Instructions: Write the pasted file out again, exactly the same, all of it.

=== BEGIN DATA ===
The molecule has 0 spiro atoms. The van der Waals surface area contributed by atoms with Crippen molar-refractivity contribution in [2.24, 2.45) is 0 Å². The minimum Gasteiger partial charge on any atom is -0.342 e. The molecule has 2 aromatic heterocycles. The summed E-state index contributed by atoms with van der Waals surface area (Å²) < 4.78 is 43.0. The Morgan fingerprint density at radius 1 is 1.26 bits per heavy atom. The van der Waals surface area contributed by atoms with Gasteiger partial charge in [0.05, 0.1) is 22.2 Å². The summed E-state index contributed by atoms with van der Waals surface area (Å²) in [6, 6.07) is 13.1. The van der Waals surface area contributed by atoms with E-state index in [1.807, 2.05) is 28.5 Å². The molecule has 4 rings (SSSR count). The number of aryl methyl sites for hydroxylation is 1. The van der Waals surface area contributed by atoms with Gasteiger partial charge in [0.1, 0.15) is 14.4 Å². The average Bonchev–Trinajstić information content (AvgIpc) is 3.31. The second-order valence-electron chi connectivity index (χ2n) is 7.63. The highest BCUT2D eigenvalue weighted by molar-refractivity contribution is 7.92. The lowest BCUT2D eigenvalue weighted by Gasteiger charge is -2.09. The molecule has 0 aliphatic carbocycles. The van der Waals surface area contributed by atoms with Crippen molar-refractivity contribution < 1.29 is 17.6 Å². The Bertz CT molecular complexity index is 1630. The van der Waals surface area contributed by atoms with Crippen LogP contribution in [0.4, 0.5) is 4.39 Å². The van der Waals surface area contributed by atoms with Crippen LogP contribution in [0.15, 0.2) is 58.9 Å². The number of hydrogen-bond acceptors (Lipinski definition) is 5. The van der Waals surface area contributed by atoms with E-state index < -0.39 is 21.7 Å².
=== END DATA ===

The molecule has 0 spiro atoms. The van der Waals surface area contributed by atoms with Crippen molar-refractivity contribution in [2.24, 2.45) is 0 Å². The minimum Gasteiger partial charge on any atom is -0.342 e. The molecule has 2 aromatic heterocycles. The summed E-state index contributed by atoms with van der Waals surface area (Å²) < 4.78 is 43.0. The Morgan fingerprint density at radius 1 is 1.26 bits per heavy atom. The van der Waals surface area contributed by atoms with Gasteiger partial charge in [0.05, 0.1) is 22.2 Å². The summed E-state index contributed by atoms with van der Waals surface area (Å²) in [6, 6.07) is 13.1. The van der Waals surface area contributed by atoms with E-state index in [1.807, 2.05) is 28.5 Å². The molecule has 4 rings (SSSR count). The number of aryl methyl sites for hydroxylation is 1. The van der Waals surface area contributed by atoms with Gasteiger partial charge in [0.1, 0.15) is 14.4 Å². The average Bonchev–Trinajstić information content (AvgIpc) is 3.31. The second-order valence-electron chi connectivity index (χ2n) is 7.63. The highest BCUT2D eigenvalue weighted by molar-refractivity contribution is 7.92. The lowest BCUT2D eigenvalue weighted by Gasteiger charge is -2.09. The molecule has 0 aliphatic carbocycles. The van der Waals surface area contributed by atoms with Crippen molar-refractivity contribution < 1.29 is 17.6 Å². The Bertz CT molecular complexity index is 1630. The van der Waals surface area contributed by atoms with Crippen LogP contribution in [0.4, 0.5) is 4.39 Å². The van der Waals surface area contributed by atoms with Crippen LogP contribution in [0.15, 0.2) is 58.9 Å². The number of hydrogen-bond acceptors (Lipinski definition) is 5. The van der Waals surface area contributed by atoms with E-state index < -0.39 is 21.7 Å².